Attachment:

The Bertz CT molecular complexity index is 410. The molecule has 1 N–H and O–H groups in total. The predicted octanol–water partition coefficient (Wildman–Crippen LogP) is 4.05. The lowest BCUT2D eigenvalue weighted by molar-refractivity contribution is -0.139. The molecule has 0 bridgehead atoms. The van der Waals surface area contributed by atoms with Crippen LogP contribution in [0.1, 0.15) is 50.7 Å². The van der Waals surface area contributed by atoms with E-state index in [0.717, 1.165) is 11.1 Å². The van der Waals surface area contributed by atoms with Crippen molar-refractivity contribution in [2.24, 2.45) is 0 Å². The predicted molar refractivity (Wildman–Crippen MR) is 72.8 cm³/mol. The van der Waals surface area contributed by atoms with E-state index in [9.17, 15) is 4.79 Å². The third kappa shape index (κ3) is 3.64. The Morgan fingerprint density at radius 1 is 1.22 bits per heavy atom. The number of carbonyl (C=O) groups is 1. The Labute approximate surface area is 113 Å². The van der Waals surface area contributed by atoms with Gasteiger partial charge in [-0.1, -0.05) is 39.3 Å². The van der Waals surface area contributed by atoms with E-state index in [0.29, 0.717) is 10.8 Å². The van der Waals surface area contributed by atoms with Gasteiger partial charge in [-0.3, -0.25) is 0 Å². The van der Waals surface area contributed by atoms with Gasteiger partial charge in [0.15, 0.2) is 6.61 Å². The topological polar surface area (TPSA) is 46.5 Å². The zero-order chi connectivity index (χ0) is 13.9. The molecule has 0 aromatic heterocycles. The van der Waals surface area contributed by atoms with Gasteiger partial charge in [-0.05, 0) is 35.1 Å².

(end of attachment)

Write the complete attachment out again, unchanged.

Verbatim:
The Bertz CT molecular complexity index is 410. The molecule has 1 N–H and O–H groups in total. The predicted octanol–water partition coefficient (Wildman–Crippen LogP) is 4.05. The lowest BCUT2D eigenvalue weighted by molar-refractivity contribution is -0.139. The molecule has 0 bridgehead atoms. The van der Waals surface area contributed by atoms with Crippen LogP contribution in [0.1, 0.15) is 50.7 Å². The van der Waals surface area contributed by atoms with E-state index in [0.717, 1.165) is 11.1 Å². The van der Waals surface area contributed by atoms with Crippen molar-refractivity contribution in [2.24, 2.45) is 0 Å². The predicted molar refractivity (Wildman–Crippen MR) is 72.8 cm³/mol. The van der Waals surface area contributed by atoms with E-state index in [9.17, 15) is 4.79 Å². The third kappa shape index (κ3) is 3.64. The Morgan fingerprint density at radius 1 is 1.22 bits per heavy atom. The number of carbonyl (C=O) groups is 1. The Labute approximate surface area is 113 Å². The van der Waals surface area contributed by atoms with Gasteiger partial charge in [-0.1, -0.05) is 39.3 Å². The van der Waals surface area contributed by atoms with E-state index in [0.29, 0.717) is 10.8 Å². The van der Waals surface area contributed by atoms with Gasteiger partial charge in [-0.3, -0.25) is 0 Å². The van der Waals surface area contributed by atoms with Gasteiger partial charge in [0.15, 0.2) is 6.61 Å². The topological polar surface area (TPSA) is 46.5 Å². The zero-order chi connectivity index (χ0) is 13.9. The molecule has 0 aromatic heterocycles. The van der Waals surface area contributed by atoms with Gasteiger partial charge in [-0.05, 0) is 35.1 Å².